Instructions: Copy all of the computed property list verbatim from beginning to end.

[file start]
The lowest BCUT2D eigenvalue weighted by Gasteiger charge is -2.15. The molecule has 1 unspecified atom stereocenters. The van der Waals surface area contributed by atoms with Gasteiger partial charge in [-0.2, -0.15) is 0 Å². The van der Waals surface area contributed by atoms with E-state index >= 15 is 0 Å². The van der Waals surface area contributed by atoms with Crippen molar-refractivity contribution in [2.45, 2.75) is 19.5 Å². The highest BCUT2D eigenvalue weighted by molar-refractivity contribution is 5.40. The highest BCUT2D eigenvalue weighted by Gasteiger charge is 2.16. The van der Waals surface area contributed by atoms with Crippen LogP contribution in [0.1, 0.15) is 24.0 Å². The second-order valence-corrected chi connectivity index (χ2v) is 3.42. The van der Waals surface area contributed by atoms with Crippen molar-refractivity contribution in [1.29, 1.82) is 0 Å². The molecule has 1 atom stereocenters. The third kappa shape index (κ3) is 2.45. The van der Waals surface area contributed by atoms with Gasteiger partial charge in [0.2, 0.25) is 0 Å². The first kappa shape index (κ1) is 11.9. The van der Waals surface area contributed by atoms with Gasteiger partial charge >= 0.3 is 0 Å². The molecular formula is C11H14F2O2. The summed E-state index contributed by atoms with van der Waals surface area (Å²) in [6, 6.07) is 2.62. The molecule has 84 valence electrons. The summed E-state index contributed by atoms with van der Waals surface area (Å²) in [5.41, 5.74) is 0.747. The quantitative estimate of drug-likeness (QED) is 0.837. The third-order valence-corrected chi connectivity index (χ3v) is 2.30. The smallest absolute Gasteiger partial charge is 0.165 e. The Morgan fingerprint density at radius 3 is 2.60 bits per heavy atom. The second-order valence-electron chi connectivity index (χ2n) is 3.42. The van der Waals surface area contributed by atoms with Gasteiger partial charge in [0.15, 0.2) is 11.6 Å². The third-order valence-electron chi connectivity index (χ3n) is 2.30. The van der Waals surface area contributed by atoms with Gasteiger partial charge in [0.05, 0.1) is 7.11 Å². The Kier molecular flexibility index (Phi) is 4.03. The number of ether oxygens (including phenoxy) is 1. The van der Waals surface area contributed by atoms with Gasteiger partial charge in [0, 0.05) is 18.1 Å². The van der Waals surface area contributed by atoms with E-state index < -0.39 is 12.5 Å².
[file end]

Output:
The lowest BCUT2D eigenvalue weighted by Gasteiger charge is -2.15. The molecule has 1 unspecified atom stereocenters. The van der Waals surface area contributed by atoms with Gasteiger partial charge in [-0.2, -0.15) is 0 Å². The van der Waals surface area contributed by atoms with E-state index >= 15 is 0 Å². The van der Waals surface area contributed by atoms with Crippen molar-refractivity contribution in [2.45, 2.75) is 19.5 Å². The highest BCUT2D eigenvalue weighted by molar-refractivity contribution is 5.40. The highest BCUT2D eigenvalue weighted by Gasteiger charge is 2.16. The van der Waals surface area contributed by atoms with Crippen LogP contribution in [0.1, 0.15) is 24.0 Å². The second-order valence-corrected chi connectivity index (χ2v) is 3.42. The van der Waals surface area contributed by atoms with Crippen molar-refractivity contribution in [1.29, 1.82) is 0 Å². The molecule has 1 atom stereocenters. The third kappa shape index (κ3) is 2.45. The van der Waals surface area contributed by atoms with Gasteiger partial charge in [0.2, 0.25) is 0 Å². The first kappa shape index (κ1) is 11.9. The van der Waals surface area contributed by atoms with Gasteiger partial charge >= 0.3 is 0 Å². The molecular formula is C11H14F2O2. The summed E-state index contributed by atoms with van der Waals surface area (Å²) in [6, 6.07) is 2.62. The molecule has 84 valence electrons. The summed E-state index contributed by atoms with van der Waals surface area (Å²) in [5.41, 5.74) is 0.747. The quantitative estimate of drug-likeness (QED) is 0.837. The third-order valence-corrected chi connectivity index (χ3v) is 2.30. The smallest absolute Gasteiger partial charge is 0.165 e. The Morgan fingerprint density at radius 3 is 2.60 bits per heavy atom. The second-order valence-electron chi connectivity index (χ2n) is 3.42. The van der Waals surface area contributed by atoms with Gasteiger partial charge in [0.15, 0.2) is 11.6 Å². The third-order valence-electron chi connectivity index (χ3n) is 2.30. The van der Waals surface area contributed by atoms with Gasteiger partial charge in [0.05, 0.1) is 7.11 Å². The Kier molecular flexibility index (Phi) is 4.03. The number of ether oxygens (including phenoxy) is 1. The van der Waals surface area contributed by atoms with Gasteiger partial charge in [0, 0.05) is 18.1 Å². The van der Waals surface area contributed by atoms with E-state index < -0.39 is 12.5 Å².